Dozens of sailors and civilians were injured as firefighting teams continue to work for the second day in a row to quell the blaze on U.S. Navy ship USS Bonhomme Richard at Naval Base San Diego in California, authorities said Monday.
A total of 59 personnel, including 36 sailors and 23 civilians, have been treated for minor injuries including heat exhaustion and smoke inhalation as of Monday afternoon, according to the Naval Surface Forces, U.S. Pacific Fleet.
“Currently, there are no personnel hospitalized,” the Naval Surface Forces tweeted.
“Responders will continue to monitor and assess potential environmental concerns and adjust response actions to ensure the safety and security of the maritime public and the marine environment,” said the tweets.
Navy officials were quoted as saying by a major local news outlet in San Diego that the fire ravaging the amphibious assault ship had reached temperatures as high as 1,000 degrees, and it is still burning in various portions of the ship.
Rear Adm. Philip Sobeck, the commander of Expeditionary Strike Group 3, told the media that the fire is in the superstructure of the ship and its upper decks and that the ship’s forward mast has collapsed, according to the San Diego Union-Tribune.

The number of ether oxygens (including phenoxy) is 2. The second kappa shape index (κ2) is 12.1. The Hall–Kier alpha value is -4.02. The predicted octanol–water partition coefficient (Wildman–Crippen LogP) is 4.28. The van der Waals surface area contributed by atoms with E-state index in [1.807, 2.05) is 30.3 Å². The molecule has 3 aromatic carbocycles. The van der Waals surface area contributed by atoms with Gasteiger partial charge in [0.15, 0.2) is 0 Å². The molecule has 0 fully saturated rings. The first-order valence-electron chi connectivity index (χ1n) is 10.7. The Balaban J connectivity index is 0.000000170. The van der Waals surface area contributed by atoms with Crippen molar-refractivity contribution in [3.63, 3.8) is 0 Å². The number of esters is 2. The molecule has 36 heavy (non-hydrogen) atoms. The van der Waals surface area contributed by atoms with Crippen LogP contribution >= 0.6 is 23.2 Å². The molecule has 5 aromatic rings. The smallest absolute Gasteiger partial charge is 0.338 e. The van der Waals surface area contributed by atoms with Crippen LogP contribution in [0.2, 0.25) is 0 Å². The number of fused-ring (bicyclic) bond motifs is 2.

Around 160 sailors were aboard the ship when the fire was called away at approximately 8:30 a.m. local time on Sunday. Officials said that local, base and shipboard firefighters are responding to the three-alarm fire and two military ships near USS Bonhomme Richard have shifted berths to a pier further away from the fire.
USS Bonhomme Richard is going through a maintenance availability and has a crew size of around 1,000, the U.S. Navy said Sunday.
The cause of the fire is still unclear. Sobeck was quoted as saying by the San Diego Union-Tribune that the fire may have begun in a cargo area known as the deep V storage area. There are large storage boxes, called triwall boxes, that are the size of pallets that burned.